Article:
If you want to keep a team organized, you need to be an organized person. If you want your people to lead healthy lives, you need to set the example. If you expect everyone to meet deadlines, you need to do the same. If you want your people to be frugal, you must not spend a dime more than you need to. Leaders need to have their own shit together. I’m not saying that, as a leader, you need to set all these expectations. What I’m saying is that, as a leader, you must lead by example. You must not exclude yourself from your own expectations. That would make you a dictator, not a team player. You will be ousted from the throne. Demonstrate to your team that you can follow and value your own instructions. Do that, and your team will respect you. Sit back, point fingers and do your own thing? I smell a mutiny.
If you want to foster a culture of open ideas, you cannot stand in the way. Do not shoot suggestions down, do not fight back and never stifle the feedback loop. Close your mouth and bite your tongue if you have to. Whatever it takes to let your team know that they are being listened to and that there is room for their ideas. After ideas have been heard, let open debate ensue. Invite extra opinions and open your ears even wider. Make sure opinions are genuinely collected and heard. Show the idea collection process with surveys, emails, whiteboards, etc. if you think it will help your team see and appreciate your reception to their opinions. And do not fear disagreements. Disagreements are healthy – they suggest that ideas are being contributed and tested. As with any relationship, team relationships stand to grow and strengthen through overcoming disagreements.
If you need to make a quick decision and do not have time for collecting feedback, don’t close the deal immediately. Help everyone understand why you feel the way you do and thank them for their understanding. At the very least, it shows you respect their autonomy and the other contributions they make.
For most people, you cannot script honesty. Actors get paid the big bucks to bring someone else’s words to life. Most people can’t do that. Most people stale up when forced to read a script. If you mean to be honest with your audience, words must come from the heart and without censorship. If you cannot deliver a genuine message from a page, throw the page away. Skip the expensive production value if you need to. Keep it simple: one shot, one take. Nothing between you and absolute truth.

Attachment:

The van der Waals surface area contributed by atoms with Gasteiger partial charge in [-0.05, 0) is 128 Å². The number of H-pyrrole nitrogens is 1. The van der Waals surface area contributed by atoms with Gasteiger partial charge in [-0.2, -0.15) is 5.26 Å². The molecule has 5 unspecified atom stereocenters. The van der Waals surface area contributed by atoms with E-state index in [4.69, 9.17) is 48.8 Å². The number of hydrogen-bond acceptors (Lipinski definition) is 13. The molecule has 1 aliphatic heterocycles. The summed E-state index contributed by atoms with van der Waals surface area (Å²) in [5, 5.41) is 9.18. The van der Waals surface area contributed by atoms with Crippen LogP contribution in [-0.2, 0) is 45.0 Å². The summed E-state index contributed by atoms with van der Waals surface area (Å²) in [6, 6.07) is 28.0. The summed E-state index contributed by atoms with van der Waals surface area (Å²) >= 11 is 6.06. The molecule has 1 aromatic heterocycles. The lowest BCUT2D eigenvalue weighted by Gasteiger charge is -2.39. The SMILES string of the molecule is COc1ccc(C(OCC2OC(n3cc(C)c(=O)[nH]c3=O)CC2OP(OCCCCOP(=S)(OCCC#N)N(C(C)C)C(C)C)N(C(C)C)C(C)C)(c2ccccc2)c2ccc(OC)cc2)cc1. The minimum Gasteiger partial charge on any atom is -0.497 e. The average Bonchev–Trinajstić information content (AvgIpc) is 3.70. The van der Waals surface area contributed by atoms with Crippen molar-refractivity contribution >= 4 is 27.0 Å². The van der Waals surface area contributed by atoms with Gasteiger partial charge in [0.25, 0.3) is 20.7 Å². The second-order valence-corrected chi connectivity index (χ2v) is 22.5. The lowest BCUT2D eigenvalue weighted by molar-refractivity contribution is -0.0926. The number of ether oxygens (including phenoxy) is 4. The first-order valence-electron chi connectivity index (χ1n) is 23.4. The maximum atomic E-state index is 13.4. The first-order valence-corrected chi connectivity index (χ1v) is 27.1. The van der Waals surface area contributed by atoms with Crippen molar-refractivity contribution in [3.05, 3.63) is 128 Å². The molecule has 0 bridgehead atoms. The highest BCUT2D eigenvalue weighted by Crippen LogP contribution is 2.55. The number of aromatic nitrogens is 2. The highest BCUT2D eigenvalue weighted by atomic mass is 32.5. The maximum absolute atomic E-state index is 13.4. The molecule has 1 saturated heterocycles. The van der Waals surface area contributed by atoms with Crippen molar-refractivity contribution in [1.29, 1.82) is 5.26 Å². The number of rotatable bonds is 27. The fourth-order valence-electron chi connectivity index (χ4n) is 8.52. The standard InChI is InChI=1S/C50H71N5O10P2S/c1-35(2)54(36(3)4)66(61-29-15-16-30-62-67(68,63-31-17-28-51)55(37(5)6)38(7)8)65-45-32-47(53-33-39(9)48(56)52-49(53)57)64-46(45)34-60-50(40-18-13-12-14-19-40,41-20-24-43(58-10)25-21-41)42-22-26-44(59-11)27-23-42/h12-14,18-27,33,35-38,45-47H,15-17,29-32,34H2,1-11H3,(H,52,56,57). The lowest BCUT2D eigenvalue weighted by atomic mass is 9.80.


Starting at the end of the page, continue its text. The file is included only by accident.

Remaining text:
Do you even know? No one can genuinely create a sense of urgency without cause or reason. Everyone is competing against the clock (we’re mortals, after all), but why? For what reason? Is it a race? Against whom?
If you have a clear opponent to beat, that’s easy. Wave the enemy’s flag in spite and embrace competition as a positive energy in your organization or life. Move forward and fast, as if it were a fun game.
If you are a startup or non-profit without grasp of a market, what are you competing against? Most small organizations compete against sinking bank accounts. Young companies not yet cash-flow positive must sweat their burn rates and execute on their vision before running out of money. If the money drain is your greatest enemy, make a big deal about that, too. Don’t hide it from your people; share the bank statement with managers if you want them to understand that particular sense of urgency. They will understand.
You cannot motivate people from scratch. You can only give them the tools, information and environment to hopefully inspire them to motivate themselves. As a leader, you must know what you are competing against. And do not forget to share that information with your people who suffer the whip every day.
The most respected men and women follow through with their commitments, return favors, honor agreements, and exceed expectations. Without question, dependability is a virtue. Do not make promises you cannot keep. Breaking a promise causes more trouble than passing on the promise in the first place. Never string people along. Never say “maybe.” If you know you can or cannot, say so. If you do not know for sure, make no promises – make the facts known, do your research, and return with a definitive answer (if you have no intention of doing the research, get it out of the way and just say “no” now). Do not be afraid to say “no.” Smart people respect and value honesty over weak commitments.